Feb 252003
 

N/S Vul
IMPs
Dealer: North
Lead: D4

priceat
S A
H 10 7 4
D A Q J 9 7 5
C Q 7 2
jun
S K Q 9 6 4 2
H A 6 2
D 3
C A J 3
[W - E] Maestro
S 7
H Q J 9 8 5 3
D K 10 2
C 9 5 4
arung
S J 10 8 5 3
H K
D 8 6 4
C K 10 8 6
West

Pass
3 H
Pass

North
1 D
3 D
Dbl
East
2 H
Pass
Pass
South
Dbl
Pass
Pass

 

Today’s auction is a case study in how a series of normal bids can lead to a disastrous contract. The diamond opener is unobjectionable, and Gee’s weak overcall is perfectly correct at the favorable vulnerability. South’s negative double is on the thin side, but if you pass you can easily miss a cold spade game. West happily takes the opportunity to sandbag his moose in support of hearts, and is delighted to see his belated raise Bonesed by North, ending the auction.

So our hero winds up in 3HX where 4H has an excellent play. But it’s not called a Bones double for nothing. The defense begins with two rounds of diamonds, Gee winning the king and sluffing a club from the board, carefully preserving the spades. Is there a losing line? An immediate spade works. A diamond ruff and a spade works. A diamond ruff and the trump ace nets an uptrick, as does a trump finesse followed by the finesse of the 9 back. The trump finesse followed by a second high trump, a diamond ruff, and a high spade works. With the heart king stiff, even the club ace and a second club works.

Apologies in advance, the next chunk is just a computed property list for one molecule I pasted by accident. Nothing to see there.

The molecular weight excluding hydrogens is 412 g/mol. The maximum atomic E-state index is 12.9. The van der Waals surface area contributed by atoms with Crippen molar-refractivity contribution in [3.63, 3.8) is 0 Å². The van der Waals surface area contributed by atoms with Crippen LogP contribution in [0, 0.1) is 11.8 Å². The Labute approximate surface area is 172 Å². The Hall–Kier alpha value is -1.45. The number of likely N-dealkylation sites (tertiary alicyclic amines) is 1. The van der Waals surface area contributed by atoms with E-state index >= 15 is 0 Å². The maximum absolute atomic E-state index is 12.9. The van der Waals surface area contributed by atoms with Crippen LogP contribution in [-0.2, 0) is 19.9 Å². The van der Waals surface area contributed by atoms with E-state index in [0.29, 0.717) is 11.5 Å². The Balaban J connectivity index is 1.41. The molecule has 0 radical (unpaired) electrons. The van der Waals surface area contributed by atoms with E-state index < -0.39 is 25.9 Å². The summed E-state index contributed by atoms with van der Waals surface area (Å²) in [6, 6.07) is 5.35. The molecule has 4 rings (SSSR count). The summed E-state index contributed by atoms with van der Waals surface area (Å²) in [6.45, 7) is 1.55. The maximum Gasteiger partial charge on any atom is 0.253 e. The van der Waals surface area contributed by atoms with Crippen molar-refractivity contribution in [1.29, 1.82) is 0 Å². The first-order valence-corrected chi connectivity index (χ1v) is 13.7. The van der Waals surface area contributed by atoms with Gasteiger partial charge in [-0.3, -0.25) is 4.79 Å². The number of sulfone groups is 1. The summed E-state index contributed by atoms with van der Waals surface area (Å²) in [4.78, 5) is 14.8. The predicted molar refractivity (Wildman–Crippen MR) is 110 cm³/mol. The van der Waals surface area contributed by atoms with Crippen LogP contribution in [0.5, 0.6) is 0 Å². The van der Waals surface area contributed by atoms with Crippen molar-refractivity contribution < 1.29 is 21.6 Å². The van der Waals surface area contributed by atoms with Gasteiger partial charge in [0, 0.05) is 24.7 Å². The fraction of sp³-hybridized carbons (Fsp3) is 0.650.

Give up? The maestro leads the trump queen, wins South’s king with the ace, leads another trump back, plays the jack, and only then, having established the high trump for North but before ruffing a diamond, does he play a spade! The contract would still make if South held the spade ace, but we all know how unlucky Gee is. North wins the ace, cashes the trump and a diamond, and the defense comes to a club at the end to beat the contract one.

(Hand credit: pseudo-Gerard)

  3 Responses to “Dem Bones”

  1.  

    I must admit, sometimes Gee comes up with a line of play that astounds even moi, and I must concede him to be the absolute master of the art of spinning straw from gold, for he does so not with the plebian hamhand of the plodder, but with the flair and flourish of the true artiste.

  2.  

    This one is a very strong candidate for the hand of the year! No post mortem discussions to spice it up a little?

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